Just found an awesomely scientific take on granite as a ice alternative. (Credit to FlyFish at http://chowhound.chow.com/topics/302440)
"No. Here's why:
Let's assume that the stone "ice" cubes are made of granite and are 1-inch square (I'm going to work the rest of this explanation in SI [metric] units because it's easier and those are the units I use every day - a cubic inch is equivalent to about 16 cubic centimeters [cc]). Let's assume further that you have one of them, which has been kept in your freezer at minus 15 degrees C (more or less zero F) and you want to use it to cool a 100cc glass of water at room temperature (which we'll define as 20 degrees C). Let's also make the simplifying assumption that adding the cube to the drink doesn't change the overall mass of the system - it remains at 100 cc (which, for water, is also 100 milliliters and 100 grams).
The specific heat, which is a measure of how much heat a particular material can hold per unit mass, of granite is about 0.2 (water is defined as 1.0), which means that 0.2 calorie of heat is required to raise the temperature of 1 gram of granite by 1 degree C, and the specific gravity of granite is about 2.6 (again, water is defined as 1). If we multiply all that together, that means that the granite ice cube requires 8.5 calories of heat to warm up by 1 degree C. When you put it in your drink, it absorbs that heat from the 100 cc of water, so how much does the water cool down? Well, there's 35 C degrees difference between the granite and the water, so the granite will absorb 35 X 8.5, or about 300 calories, which will cool the water by about 3 degrees C (one calorie of heat removed from 100 cc of water will cool it by .01 degree, so .01 X 300 = 3 degrees).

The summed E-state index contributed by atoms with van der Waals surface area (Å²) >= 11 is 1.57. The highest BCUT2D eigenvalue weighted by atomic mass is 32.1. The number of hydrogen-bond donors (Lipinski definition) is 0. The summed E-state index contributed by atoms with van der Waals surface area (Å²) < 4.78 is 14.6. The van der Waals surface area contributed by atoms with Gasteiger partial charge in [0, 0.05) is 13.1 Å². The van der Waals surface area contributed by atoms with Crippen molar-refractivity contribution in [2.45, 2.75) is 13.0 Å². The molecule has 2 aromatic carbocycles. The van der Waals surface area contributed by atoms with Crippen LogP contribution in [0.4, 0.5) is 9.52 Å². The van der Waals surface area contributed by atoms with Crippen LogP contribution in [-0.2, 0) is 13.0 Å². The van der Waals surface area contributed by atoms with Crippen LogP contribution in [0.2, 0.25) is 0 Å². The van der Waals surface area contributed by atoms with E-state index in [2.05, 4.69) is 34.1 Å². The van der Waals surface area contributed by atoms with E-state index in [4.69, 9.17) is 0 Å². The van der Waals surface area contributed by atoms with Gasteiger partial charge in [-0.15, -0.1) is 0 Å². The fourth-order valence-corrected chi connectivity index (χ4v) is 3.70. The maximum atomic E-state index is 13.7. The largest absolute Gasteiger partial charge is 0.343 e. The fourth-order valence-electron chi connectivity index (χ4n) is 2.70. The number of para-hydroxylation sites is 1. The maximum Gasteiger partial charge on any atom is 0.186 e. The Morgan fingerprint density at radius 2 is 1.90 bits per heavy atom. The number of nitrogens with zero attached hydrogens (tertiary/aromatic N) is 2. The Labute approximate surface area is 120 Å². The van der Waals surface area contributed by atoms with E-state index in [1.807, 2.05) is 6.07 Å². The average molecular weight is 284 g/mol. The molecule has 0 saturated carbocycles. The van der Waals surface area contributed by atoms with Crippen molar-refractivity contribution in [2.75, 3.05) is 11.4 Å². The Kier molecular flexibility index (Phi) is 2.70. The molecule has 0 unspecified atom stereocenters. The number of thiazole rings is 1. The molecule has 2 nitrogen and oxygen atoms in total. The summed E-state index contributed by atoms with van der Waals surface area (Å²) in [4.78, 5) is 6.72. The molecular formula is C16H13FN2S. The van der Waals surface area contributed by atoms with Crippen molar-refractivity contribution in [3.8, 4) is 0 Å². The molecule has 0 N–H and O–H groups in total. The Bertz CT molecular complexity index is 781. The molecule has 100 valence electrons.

Now let's work the same problem with water ice, instead of granite, all other conditions being the same. The water has a specific gravity and specific heat of 1.0, so the 16 cc ice cube will absorb 16 calories of heat per degree C of warm-up, which means (all things being equal, which they're not, as I'll explain in a second) it will decrease the temperature of the glass of water by 16 X 35 calories, or about 5.6 degrees C, nearly double the granite.
But here's the kicker, and this is the big difference: as it absorbs heat, the water ice not only warms up, it also melts, and as water goes from solid ice at 0 degrees C to water at 0 degrees C, there is additional energy required and it's substantial - 80 calories per cc, so in addition to the 16 X 35 calories needed to warm it up, there's an additional 16 X 80 calories required to melt it, for a total of 16 X 115 calories, which is sufficient to cool the glass of water by a whopping 18.4 degrees C (as compared, remember, to only 3 degrees C for the granite).
So, it's really the heat of fusion that makes ice such a good cooler of things, and that only kicks in as the ice melts. Melting granite would also release it's latent heat of fusion (and I don't offhand know how many calories per gram that might be), of course, but that occurs at a temperature that's of less interest for cooling drinks."
By FlyFish on Aug 3, 2005 09:57 AM